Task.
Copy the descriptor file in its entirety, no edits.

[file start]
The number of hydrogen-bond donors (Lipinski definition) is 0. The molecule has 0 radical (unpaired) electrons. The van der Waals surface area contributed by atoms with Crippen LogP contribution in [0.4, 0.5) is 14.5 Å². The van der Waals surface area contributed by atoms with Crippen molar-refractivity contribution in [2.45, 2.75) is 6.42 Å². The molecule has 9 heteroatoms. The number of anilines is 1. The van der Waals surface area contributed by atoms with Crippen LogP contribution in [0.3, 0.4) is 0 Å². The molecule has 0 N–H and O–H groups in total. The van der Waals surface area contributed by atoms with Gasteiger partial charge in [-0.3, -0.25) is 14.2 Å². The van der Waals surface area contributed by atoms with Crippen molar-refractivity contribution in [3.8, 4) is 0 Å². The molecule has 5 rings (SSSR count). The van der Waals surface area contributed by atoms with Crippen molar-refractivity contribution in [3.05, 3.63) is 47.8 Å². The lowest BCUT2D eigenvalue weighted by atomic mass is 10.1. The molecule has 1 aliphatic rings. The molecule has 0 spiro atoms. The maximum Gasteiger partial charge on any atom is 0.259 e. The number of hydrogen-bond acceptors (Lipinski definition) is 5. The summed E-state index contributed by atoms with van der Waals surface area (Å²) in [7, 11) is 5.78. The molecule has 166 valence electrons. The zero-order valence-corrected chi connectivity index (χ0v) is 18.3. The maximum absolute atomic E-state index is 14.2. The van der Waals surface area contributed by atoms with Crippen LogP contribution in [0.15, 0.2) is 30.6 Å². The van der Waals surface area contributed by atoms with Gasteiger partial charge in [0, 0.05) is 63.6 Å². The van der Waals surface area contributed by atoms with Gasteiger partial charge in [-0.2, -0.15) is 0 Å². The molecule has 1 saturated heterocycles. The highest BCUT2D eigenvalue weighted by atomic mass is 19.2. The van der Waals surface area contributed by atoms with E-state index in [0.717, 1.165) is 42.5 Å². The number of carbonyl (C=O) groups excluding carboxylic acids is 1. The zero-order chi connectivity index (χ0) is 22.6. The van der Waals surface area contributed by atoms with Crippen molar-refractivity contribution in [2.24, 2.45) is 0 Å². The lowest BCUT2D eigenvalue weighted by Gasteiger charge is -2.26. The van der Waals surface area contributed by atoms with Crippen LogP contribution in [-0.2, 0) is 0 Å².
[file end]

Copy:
The number of hydrogen-bond donors (Lipinski definition) is 0. The molecule has 0 radical (unpaired) electrons. The van der Waals surface area contributed by atoms with Crippen LogP contribution in [0.4, 0.5) is 14.5 Å². The van der Waals surface area contributed by atoms with Crippen molar-refractivity contribution in [2.45, 2.75) is 6.42 Å². The molecule has 9 heteroatoms. The number of anilines is 1. The van der Waals surface area contributed by atoms with Crippen LogP contribution in [0.3, 0.4) is 0 Å². The molecule has 0 N–H and O–H groups in total. The van der Waals surface area contributed by atoms with Gasteiger partial charge in [-0.3, -0.25) is 14.2 Å². The van der Waals surface area contributed by atoms with Crippen molar-refractivity contribution in [3.8, 4) is 0 Å². The molecule has 5 rings (SSSR count). The van der Waals surface area contributed by atoms with Crippen molar-refractivity contribution in [3.05, 3.63) is 47.8 Å². The lowest BCUT2D eigenvalue weighted by atomic mass is 10.1. The molecule has 1 aliphatic rings. The molecule has 0 spiro atoms. The maximum Gasteiger partial charge on any atom is 0.259 e. The number of hydrogen-bond acceptors (Lipinski definition) is 5. The summed E-state index contributed by atoms with van der Waals surface area (Å²) in [7, 11) is 5.78. The molecule has 166 valence electrons. The zero-order valence-corrected chi connectivity index (χ0v) is 18.3. The maximum absolute atomic E-state index is 14.2. The van der Waals surface area contributed by atoms with Crippen LogP contribution in [0.15, 0.2) is 30.6 Å². The van der Waals surface area contributed by atoms with Gasteiger partial charge in [0, 0.05) is 63.6 Å². The van der Waals surface area contributed by atoms with Gasteiger partial charge in [-0.2, -0.15) is 0 Å². The molecule has 1 saturated heterocycles. The highest BCUT2D eigenvalue weighted by atomic mass is 19.2. The van der Waals surface area contributed by atoms with E-state index in [0.717, 1.165) is 42.5 Å². The number of carbonyl (C=O) groups excluding carboxylic acids is 1. The zero-order chi connectivity index (χ0) is 22.6. The van der Waals surface area contributed by atoms with Crippen molar-refractivity contribution in [2.24, 2.45) is 0 Å². The lowest BCUT2D eigenvalue weighted by Gasteiger charge is -2.26. The van der Waals surface area contributed by atoms with Crippen LogP contribution in [-0.2, 0) is 0 Å².